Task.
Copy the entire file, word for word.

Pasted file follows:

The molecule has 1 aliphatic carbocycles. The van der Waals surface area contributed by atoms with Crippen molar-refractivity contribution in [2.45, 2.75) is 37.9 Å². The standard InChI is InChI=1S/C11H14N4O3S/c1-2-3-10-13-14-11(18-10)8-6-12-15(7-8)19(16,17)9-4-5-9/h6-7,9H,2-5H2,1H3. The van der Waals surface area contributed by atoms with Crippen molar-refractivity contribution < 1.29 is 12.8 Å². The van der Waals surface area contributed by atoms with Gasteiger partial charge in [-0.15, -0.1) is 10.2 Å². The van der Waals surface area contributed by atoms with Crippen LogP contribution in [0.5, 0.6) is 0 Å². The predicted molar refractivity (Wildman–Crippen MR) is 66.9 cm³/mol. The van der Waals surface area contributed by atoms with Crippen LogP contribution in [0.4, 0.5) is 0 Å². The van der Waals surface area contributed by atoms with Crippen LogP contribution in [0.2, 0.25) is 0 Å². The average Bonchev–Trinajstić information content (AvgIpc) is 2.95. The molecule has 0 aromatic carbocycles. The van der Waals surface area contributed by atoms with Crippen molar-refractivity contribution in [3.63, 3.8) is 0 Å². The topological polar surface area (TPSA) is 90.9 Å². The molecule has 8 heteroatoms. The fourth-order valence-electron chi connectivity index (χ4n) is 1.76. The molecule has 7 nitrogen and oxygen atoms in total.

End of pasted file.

The molecule has 1 aliphatic carbocycles. The van der Waals surface area contributed by atoms with Crippen molar-refractivity contribution in [2.45, 2.75) is 37.9 Å². The standard InChI is InChI=1S/C11H14N4O3S/c1-2-3-10-13-14-11(18-10)8-6-12-15(7-8)19(16,17)9-4-5-9/h6-7,9H,2-5H2,1H3. The van der Waals surface area contributed by atoms with Crippen molar-refractivity contribution < 1.29 is 12.8 Å². The van der Waals surface area contributed by atoms with Gasteiger partial charge in [-0.15, -0.1) is 10.2 Å². The van der Waals surface area contributed by atoms with Crippen LogP contribution in [0.5, 0.6) is 0 Å². The predicted molar refractivity (Wildman–Crippen MR) is 66.9 cm³/mol. The van der Waals surface area contributed by atoms with Crippen LogP contribution in [0.4, 0.5) is 0 Å². The van der Waals surface area contributed by atoms with Crippen LogP contribution in [0.2, 0.25) is 0 Å². The average Bonchev–Trinajstić information content (AvgIpc) is 2.95. The molecule has 0 aromatic carbocycles. The van der Waals surface area contributed by atoms with Crippen molar-refractivity contribution in [3.63, 3.8) is 0 Å². The topological polar surface area (TPSA) is 90.9 Å². The molecule has 8 heteroatoms. The fourth-order valence-electron chi connectivity index (χ4n) is 1.76. The molecule has 7 nitrogen and oxygen atoms in total.